She Came in Through the Bathroom Window, Richard Wilson, Matt's Gallery, 1989. Photo: Edward Woodman

Robin Klassnik's Matt's Gallery was never conceived as a straightforward showing space into which he, as director, would introduce work made elsewhere for display. Instead, each show was understood as the outcome of a collaborative project between himself and an artist responding to the opportunities thrown up by the space itself. Even when the work was finished, the place remained more of a studio, perhaps even a domestic space, than a regular art venue. Visitors had to ring the bell and wait to be let in by Klassnik and accompanied through the rest of the studio block to Matt's Gallery, where they could look at and discuss the work with him before being let out of the building again. It was impossible simply to take a quick look and walk out again, and because of this one was forced, as part of a 'captive' audience, to take time with the work. In response to suggestions that Matt's was a conceptual gallery, Klassnik replied that he thought of himself as 'running a gallery that shows thinking artists'. (7)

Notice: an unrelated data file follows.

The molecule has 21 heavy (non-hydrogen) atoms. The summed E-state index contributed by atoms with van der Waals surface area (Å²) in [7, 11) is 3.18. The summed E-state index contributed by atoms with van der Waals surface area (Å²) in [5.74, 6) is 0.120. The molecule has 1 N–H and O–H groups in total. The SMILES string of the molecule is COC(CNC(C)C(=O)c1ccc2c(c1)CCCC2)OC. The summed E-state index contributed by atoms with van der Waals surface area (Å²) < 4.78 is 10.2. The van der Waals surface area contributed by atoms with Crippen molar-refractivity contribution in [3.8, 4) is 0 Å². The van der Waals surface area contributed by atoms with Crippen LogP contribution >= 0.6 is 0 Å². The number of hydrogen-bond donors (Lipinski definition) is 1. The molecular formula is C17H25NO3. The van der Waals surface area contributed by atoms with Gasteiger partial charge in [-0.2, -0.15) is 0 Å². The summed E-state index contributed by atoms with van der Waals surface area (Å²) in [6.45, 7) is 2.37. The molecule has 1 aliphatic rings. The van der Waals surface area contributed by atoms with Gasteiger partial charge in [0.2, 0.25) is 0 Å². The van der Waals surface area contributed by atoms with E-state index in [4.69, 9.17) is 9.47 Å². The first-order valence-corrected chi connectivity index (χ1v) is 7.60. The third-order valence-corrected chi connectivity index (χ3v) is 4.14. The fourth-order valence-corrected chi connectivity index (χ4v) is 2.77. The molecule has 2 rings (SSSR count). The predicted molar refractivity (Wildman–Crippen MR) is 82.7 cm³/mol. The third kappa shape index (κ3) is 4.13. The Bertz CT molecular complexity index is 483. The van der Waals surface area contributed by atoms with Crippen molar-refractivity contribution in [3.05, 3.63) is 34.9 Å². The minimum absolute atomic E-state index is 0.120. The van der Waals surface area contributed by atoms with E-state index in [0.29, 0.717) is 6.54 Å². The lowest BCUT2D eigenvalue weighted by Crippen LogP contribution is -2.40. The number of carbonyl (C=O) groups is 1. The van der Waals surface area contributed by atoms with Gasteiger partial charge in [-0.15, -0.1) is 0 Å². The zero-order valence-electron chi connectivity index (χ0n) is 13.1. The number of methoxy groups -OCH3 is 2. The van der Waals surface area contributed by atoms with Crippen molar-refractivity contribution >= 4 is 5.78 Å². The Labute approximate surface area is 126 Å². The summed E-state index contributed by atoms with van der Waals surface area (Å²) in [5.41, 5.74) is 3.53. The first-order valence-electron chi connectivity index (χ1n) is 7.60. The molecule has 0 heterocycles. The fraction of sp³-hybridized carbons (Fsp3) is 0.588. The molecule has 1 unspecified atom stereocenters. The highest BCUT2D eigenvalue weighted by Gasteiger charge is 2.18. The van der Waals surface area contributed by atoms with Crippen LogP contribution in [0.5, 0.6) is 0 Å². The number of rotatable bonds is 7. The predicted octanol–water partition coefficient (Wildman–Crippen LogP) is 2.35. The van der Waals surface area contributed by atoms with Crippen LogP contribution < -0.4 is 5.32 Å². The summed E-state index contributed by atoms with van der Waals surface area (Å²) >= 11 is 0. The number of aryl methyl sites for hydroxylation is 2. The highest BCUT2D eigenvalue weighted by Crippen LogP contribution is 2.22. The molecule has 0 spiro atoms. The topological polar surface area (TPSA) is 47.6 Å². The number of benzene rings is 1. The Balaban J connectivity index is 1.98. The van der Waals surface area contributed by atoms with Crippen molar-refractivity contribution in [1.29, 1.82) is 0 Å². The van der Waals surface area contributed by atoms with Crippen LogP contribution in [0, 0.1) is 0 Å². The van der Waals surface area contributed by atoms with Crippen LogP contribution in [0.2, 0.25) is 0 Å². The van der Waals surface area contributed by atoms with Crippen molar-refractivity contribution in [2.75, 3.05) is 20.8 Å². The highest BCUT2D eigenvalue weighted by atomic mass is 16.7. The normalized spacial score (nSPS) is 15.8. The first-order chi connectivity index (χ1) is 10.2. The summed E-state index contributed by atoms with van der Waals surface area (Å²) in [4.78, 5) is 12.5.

Matt's Gallery, which opened in the autumn of 1979, was in fact modelled on a similar space run by Klassnik's friend Jaroslaw Koslowski in Poznan. Far from being a career change from artist to gallery director, he saw it as a natural extension of the work he had been doing as an artist up to that time. 'In the past,' he said, 'I often used the public to make works for me, and I don't see Matt's Gallery as being that different. I see it as part of my own creative output.' What Klassnik saw himself as having done was to introduce a 'professional attitude' to working with artists, and while Matt's Gallery received funding from what was then the Greater London Arts Association, such professionalism was not at all the same thing as functioning respectfully according to the precepts of the prevailing art world bureaucracy. The focus was entirely on realising the work, and although there was no ideological objection to selling if and when someone offered to buy, there was no thought at all given to the active soliciting of purchasers.